Why didn’t anyone tell those in Zambia before they treated infected HIV patients with EGDT? Did anyone who came through the supra normal values era really think that Rivers treatment group was representative of the broad population of severely infected patients? One size fits all in sepsis? Really? That doesn’t even work for socks …phenotypes of feet differ.
You men and women are very smart. This blog.. Ollie’s, Scott’s. These are awesome for an old trench warrior – who spent his life at the critical care beside – to read. You understand the complexity. One day you will see that I am one of your greatest allies. You will see that you have been working in a well meaning paternal science and Dr. Kuhn warns of the loss derived from well meaning paternal science. .
I know I cannot expect all of you to rise up and call for reform. Dr. Kuhn says you cannot. He says that cannot happen until another fundamental pathway upon which the science can rest is found. That will not happen until the science moves to identify the varied phenotypes of sepsis.
Once I thought (many years ago) that armed with his teachings we might not be doomed to make the same mistakes. I have learned over the past decades that, while science changes…scientists do not.
One thing I lament is the loss of a good tool like SVcO2. I wrote about the complexity of SVO2 and how to consider these complexities when using SVO2 as a physiologic marker (a tool) in 1985s, This is long before anyone thought one could select a SVO2 value and write a protocol. No one thought in those simple terms in those days. Now, in the era of threshold science, it’s “guess the threshold, come to a consensus on the guess, apply for a grant and…. study it in a RCT (without telling the statistician that the “true state” is a guess)..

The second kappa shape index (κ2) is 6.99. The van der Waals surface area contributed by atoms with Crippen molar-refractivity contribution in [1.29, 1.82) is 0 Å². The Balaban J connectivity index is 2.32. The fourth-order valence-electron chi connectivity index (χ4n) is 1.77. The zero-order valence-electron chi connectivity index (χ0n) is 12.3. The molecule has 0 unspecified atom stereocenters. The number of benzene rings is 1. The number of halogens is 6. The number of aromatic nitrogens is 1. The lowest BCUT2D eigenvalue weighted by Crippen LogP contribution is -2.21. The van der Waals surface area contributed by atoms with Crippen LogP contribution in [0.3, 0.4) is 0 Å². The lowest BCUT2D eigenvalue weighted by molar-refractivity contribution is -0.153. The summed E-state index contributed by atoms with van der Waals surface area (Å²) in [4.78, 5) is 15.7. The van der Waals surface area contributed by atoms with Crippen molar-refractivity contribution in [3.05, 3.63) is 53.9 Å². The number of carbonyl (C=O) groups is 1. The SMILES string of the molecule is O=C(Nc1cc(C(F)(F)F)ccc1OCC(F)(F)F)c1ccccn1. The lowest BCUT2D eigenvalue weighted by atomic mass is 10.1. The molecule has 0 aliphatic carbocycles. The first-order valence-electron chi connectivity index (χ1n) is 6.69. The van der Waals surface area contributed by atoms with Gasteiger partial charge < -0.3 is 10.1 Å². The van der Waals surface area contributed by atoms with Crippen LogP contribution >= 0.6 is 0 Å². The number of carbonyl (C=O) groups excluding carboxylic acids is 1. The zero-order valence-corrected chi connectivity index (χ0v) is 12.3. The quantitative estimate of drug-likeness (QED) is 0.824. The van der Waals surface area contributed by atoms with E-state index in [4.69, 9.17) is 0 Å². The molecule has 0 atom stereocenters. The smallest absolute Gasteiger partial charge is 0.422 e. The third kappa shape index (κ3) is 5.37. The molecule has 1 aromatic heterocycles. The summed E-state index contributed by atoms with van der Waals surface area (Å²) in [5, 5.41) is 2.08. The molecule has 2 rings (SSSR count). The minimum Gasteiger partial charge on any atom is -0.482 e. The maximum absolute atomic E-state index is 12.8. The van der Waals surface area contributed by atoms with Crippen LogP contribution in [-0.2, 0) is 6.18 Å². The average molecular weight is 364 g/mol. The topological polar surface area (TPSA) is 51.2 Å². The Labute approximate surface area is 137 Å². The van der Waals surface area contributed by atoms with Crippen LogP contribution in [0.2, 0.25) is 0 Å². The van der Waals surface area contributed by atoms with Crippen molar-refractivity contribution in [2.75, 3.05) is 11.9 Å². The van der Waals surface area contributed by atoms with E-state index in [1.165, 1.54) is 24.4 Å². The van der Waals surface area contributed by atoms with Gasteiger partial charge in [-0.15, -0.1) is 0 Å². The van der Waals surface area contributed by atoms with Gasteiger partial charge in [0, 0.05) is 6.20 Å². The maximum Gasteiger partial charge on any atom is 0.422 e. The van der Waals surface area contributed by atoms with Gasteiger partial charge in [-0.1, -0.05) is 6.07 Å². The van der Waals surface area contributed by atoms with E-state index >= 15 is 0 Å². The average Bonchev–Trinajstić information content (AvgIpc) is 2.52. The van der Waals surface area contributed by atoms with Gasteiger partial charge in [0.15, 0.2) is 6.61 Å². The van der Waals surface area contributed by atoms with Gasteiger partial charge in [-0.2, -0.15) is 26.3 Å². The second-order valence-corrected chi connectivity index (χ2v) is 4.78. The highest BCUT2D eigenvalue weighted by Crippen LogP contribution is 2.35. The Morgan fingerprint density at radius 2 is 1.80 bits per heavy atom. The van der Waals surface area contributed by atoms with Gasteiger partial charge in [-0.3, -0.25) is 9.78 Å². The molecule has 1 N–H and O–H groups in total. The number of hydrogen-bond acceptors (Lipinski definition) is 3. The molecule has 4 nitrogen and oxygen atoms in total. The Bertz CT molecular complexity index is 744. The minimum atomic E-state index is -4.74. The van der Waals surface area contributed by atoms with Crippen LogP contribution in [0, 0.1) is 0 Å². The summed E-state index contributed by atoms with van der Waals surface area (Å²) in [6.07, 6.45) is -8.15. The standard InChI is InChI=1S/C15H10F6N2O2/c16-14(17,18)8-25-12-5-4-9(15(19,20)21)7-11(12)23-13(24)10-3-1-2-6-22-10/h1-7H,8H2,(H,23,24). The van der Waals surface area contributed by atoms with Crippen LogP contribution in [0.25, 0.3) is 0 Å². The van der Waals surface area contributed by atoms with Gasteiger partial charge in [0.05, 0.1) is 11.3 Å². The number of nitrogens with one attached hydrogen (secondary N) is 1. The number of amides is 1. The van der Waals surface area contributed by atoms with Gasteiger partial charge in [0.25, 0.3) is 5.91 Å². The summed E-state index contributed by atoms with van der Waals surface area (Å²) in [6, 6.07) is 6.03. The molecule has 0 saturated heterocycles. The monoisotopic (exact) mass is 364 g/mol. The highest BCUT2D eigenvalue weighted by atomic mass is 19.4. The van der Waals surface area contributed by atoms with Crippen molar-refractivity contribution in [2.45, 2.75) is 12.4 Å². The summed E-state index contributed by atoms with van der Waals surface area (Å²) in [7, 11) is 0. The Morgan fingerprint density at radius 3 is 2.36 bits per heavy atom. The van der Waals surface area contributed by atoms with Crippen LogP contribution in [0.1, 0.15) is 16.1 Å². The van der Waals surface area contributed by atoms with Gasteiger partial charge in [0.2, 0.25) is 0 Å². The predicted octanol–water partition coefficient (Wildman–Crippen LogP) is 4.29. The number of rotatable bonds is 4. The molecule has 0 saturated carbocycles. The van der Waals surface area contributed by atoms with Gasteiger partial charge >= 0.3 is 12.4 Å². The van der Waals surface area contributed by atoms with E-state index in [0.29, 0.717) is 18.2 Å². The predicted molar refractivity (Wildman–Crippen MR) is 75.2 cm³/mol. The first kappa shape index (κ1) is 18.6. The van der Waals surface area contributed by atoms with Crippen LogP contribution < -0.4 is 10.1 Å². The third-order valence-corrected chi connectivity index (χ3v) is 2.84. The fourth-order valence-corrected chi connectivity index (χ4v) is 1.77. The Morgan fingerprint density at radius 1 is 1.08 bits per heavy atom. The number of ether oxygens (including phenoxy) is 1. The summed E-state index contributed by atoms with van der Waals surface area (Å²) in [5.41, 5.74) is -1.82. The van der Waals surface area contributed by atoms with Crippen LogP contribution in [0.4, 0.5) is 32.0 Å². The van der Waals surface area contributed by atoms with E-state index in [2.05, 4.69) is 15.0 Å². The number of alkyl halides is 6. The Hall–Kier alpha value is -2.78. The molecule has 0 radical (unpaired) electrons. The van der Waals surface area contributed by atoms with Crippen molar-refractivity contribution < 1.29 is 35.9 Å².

All I can say is, don’t let them study bedside ultrasound with the simplistic thresholds and a guessed unified (one size fits all) phenotype or that tool like the SVcO2 might be quickly discredited also..
If you let leaders define their own guessed protocols and control them from a central authority you will wind up using only the tools which they think, as a function of their simplistic “true state” threshold world, are proven..
Now that’s certainly food for thought at a deeper level!
Lawrence, we will certainly have to discuss SCVO2 at some point – I also agree that, well integrated with other modalities, it can provide insight into hemodynamic optimization.